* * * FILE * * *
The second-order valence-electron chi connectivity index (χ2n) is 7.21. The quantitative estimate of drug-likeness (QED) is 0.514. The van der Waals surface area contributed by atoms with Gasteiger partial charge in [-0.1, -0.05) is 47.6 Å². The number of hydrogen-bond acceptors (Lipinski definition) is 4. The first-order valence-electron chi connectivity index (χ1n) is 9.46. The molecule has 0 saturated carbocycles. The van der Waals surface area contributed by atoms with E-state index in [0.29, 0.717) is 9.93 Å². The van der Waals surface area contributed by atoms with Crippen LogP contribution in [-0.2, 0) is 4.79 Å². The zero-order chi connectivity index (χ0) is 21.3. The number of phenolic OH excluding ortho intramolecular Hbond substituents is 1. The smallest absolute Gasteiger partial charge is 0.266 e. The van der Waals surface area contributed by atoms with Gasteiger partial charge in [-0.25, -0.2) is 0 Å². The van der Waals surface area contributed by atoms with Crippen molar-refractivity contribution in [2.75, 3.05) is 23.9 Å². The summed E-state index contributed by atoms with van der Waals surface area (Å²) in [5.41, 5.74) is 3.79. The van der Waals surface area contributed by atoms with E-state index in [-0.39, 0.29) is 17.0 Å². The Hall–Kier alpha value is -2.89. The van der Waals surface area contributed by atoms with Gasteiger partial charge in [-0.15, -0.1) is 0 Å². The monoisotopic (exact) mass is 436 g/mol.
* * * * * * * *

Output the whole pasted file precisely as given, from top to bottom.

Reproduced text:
The second-order valence-electron chi connectivity index (χ2n) is 7.21. The quantitative estimate of drug-likeness (QED) is 0.514. The van der Waals surface area contributed by atoms with Gasteiger partial charge in [-0.1, -0.05) is 47.6 Å². The number of hydrogen-bond acceptors (Lipinski definition) is 4. The first-order valence-electron chi connectivity index (χ1n) is 9.46. The molecule has 0 saturated carbocycles. The van der Waals surface area contributed by atoms with E-state index in [0.29, 0.717) is 9.93 Å². The van der Waals surface area contributed by atoms with Crippen LogP contribution in [-0.2, 0) is 4.79 Å². The zero-order chi connectivity index (χ0) is 21.3. The number of phenolic OH excluding ortho intramolecular Hbond substituents is 1. The smallest absolute Gasteiger partial charge is 0.266 e. The van der Waals surface area contributed by atoms with Gasteiger partial charge in [-0.25, -0.2) is 0 Å². The van der Waals surface area contributed by atoms with Crippen molar-refractivity contribution in [2.75, 3.05) is 23.9 Å². The summed E-state index contributed by atoms with van der Waals surface area (Å²) in [5.41, 5.74) is 3.79. The van der Waals surface area contributed by atoms with E-state index in [-0.39, 0.29) is 17.0 Å². The Hall–Kier alpha value is -2.89. The van der Waals surface area contributed by atoms with Gasteiger partial charge in [-0.15, -0.1) is 0 Å². The monoisotopic (exact) mass is 436 g/mol.